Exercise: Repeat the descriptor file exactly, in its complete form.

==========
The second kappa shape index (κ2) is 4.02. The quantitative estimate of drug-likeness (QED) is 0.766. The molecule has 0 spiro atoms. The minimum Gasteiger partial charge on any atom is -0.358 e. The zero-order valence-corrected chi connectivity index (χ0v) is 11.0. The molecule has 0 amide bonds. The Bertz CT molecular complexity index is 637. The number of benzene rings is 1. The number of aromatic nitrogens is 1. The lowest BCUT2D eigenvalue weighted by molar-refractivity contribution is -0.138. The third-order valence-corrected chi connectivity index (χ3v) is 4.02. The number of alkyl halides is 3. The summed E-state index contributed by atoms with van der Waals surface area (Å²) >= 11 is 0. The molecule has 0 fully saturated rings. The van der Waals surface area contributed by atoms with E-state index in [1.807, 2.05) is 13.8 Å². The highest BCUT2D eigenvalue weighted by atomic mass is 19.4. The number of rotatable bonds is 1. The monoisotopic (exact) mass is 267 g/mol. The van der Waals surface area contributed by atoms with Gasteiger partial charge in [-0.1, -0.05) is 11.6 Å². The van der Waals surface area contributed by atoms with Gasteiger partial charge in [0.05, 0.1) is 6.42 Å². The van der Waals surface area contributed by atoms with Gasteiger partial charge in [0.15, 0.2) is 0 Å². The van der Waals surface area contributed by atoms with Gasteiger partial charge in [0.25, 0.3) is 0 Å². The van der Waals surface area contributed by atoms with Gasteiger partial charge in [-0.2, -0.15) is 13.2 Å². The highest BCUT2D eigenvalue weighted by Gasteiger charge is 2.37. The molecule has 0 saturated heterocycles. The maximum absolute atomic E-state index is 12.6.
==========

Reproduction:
The second kappa shape index (κ2) is 4.02. The quantitative estimate of drug-likeness (QED) is 0.766. The molecule has 0 spiro atoms. The minimum Gasteiger partial charge on any atom is -0.358 e. The zero-order valence-corrected chi connectivity index (χ0v) is 11.0. The molecule has 0 amide bonds. The Bertz CT molecular complexity index is 637. The number of benzene rings is 1. The number of aromatic nitrogens is 1. The lowest BCUT2D eigenvalue weighted by molar-refractivity contribution is -0.138. The third-order valence-corrected chi connectivity index (χ3v) is 4.02. The number of alkyl halides is 3. The summed E-state index contributed by atoms with van der Waals surface area (Å²) >= 11 is 0. The molecule has 0 fully saturated rings. The van der Waals surface area contributed by atoms with E-state index in [1.807, 2.05) is 13.8 Å². The highest BCUT2D eigenvalue weighted by atomic mass is 19.4. The number of rotatable bonds is 1. The monoisotopic (exact) mass is 267 g/mol. The van der Waals surface area contributed by atoms with Gasteiger partial charge in [-0.1, -0.05) is 11.6 Å². The van der Waals surface area contributed by atoms with Gasteiger partial charge in [0.05, 0.1) is 6.42 Å². The van der Waals surface area contributed by atoms with Gasteiger partial charge in [0.15, 0.2) is 0 Å². The van der Waals surface area contributed by atoms with Gasteiger partial charge in [0.25, 0.3) is 0 Å². The van der Waals surface area contributed by atoms with Gasteiger partial charge in [-0.2, -0.15) is 13.2 Å². The highest BCUT2D eigenvalue weighted by Gasteiger charge is 2.37. The molecule has 0 saturated heterocycles. The maximum absolute atomic E-state index is 12.6.